The story of the Smiling Man is one that’s brilliant in its simplicity. It preys on the terror of walking home late at night, and coming across something completely terrifying and inexplicable against the familiar backdrop of Everytown, USA.
The narrator is walking home at 2 a.m. when he sees the man, looking up at the sky, doing a strange sort of waltz. And smiling.
The narrator crosses the street as the man dances closer…and then follows. The narrator runs…and so does the Smiling Man. He doesn’t look drunk or high, the narrator notes. He looks insane, and it’s absolutely terrifying. The malevolent individual stalks nearer, dancing on his toes, looking every inch a giant and he gets closer and closer…and still he smiles.
Originally posted on the subreddit r/LetsNotMeet, it was eventually made into a short film that’s every bit as chilling as the original creepypasta.
8. Candle Cove
Image: Candle Cove Wiki
At first, Candle Cove seems to be a handful of users on an online forum sharing stories about - and trying to recall - a television show that was once screened when they were younger. Gradually, they all share details about the show.
Shown in 1971 or 1972, it had the limited audience of a local TV network. It was about Janice, a little girl who befriended a group of pirates. One of those pirates, Pirate Percy, wasn’t much use because the smallest thing would scare him. There was the ship, Laughingstock, that seemed to almost devour the ocean in front of it, and a villain with a handlebar moustache. The characters were marionettes - poorly crafted, pieced together puppets.
The forum posters recall details, like the ship’s ominous order to the terrified pirate: YOU HAVE TO GO INSIDE. Then, there’s the villain - the Skin-Taker, a skeleton with a jaw that only moved sideways, for better grinding the skin of the children he’d killed.
Candle Cove gets darker and darker with the shared memories of frightened children, walking a line between TV show and nightmare. The last entry comes from a user who asked his mother if she remembered the show. According to the user, his mother simply thought he had an active imagination because he would - bizarrely - go to watch his pirate show, then turn on the TV to a station broadcasting nothing but white noise and watch for half an hour.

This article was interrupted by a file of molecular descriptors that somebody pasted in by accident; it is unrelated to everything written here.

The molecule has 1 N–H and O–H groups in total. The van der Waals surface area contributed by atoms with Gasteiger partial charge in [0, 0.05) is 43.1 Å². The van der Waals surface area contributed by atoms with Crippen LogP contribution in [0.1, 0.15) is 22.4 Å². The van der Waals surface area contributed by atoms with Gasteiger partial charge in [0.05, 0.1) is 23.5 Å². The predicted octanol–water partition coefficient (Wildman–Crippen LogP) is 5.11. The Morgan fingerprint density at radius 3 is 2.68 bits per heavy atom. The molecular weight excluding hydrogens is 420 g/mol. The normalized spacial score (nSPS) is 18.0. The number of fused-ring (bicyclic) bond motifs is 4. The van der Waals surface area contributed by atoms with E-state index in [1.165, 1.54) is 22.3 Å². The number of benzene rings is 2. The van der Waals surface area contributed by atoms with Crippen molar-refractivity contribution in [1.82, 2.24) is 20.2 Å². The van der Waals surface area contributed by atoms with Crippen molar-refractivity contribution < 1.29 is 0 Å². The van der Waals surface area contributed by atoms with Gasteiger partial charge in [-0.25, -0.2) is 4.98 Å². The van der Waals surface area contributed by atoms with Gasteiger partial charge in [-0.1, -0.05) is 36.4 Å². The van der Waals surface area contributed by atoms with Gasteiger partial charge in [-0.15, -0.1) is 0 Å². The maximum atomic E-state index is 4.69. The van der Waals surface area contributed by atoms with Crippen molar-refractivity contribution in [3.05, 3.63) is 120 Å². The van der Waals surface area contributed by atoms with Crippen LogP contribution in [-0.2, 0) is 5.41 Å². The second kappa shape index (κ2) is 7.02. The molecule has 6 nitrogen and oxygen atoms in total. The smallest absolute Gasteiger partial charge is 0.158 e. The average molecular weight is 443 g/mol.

9. Abandoned by Disney
Image: davebloggs007; aband0ned Disneyland.
According to the urban explorer who narrates “Abandoned by Disney,” there were once grand plans to build Mowgli’s Palace on an island off the coast of North Carolina. After a significant challenge from the local community, Mowgli’s Palace was up and running, but only for a short time. A handful of people stayed, promotional materials were sent out, and then it mysteriously shut down. Rumours circulated that wild animals shipped in to add to the jungle atmosphere had been released, that the place had fallen into ruin and even been destroyed by angry locals.
The intrepid explorer ventures out to see what’s there, and finds Mowgli’s Palace as trashed as the reports suggest. The words “Abandoned by Disney” have been painted over signs, and when he finds an 80-foot-long python, the rumours that they’d just released the animals seem to have been proven.
Eventually, though, he finds what used to be the backstage prep area for mascots. Attempting to stage a photo with one of the rotting mascot heads, he takes it from the body…and a skull falls out. Others - most notably an unusually odd Mickey Mouse costume - begin to move. Here, the sign says, “Abandoned by God.”
Like other great creepypastas, this one has a bit of truth to it. A number of locations genuinely have been abandoned by Disney, and while we haven’t heard any reputable reports of mascots still controlled by the corpses of the people rotting away inside them, the actual places are nevertheless eerie.
According to io9, the original ImageWorks: The What-If Labs, marketed as the playground of Epcot, was closed in 1998 and remained abandoned at the time of writing. Meanwhile, Discovery Island in Florida has been abandoned since 1999, while the Pop Century Resort was never even finished. The New Global Neighbourhood of Epcot was abandoned in 2004, and Disney’s River County closed down in 2001.
10. Satellite Images
We’re particularly fond of this one, because it’s something we’ve been known to do. Google Earth and Google Street View reveal some incredible things, from herds of elephants roaming across Africa to the world’s greatest monuments and even the house you grew up in. But this one’s particularly eerie, and we probably won’t be able to take a virtual tour of the Taj Mahal ever again without thinking of it.
The narrator does exactly what we do - gets online, and looks to see what’s interesting. He checks out the streets of London and Paris, tours Japan, peeks into Dracula’s Castle and explores the Great Barrier Reef.
That is until he sees someone in particular - a brown-haired woman with a grey bag and red sneakers. He sees her in Tokyo first, then in Paris, then Berlin.
The narrator sees the mysterious woman again in Sydney, Zurich and Hong Kong. He can’t find out much about her - aside from what she’s wearing - as faces are, as we know, always blurred. Terrified by the strange, seemingly ever-present woman, he exits out of Google Maps altogether, vowing never to use the tool again.
That’s when the knock at his door comes, and the security camera shows a woman with a grey bag and red sneakers. And a blurred face…
Top image: The Collinwood Fire by Anomaly. Credit: Creepypasta Wiki.
[Source: Urban Ghosts Media. Edited.]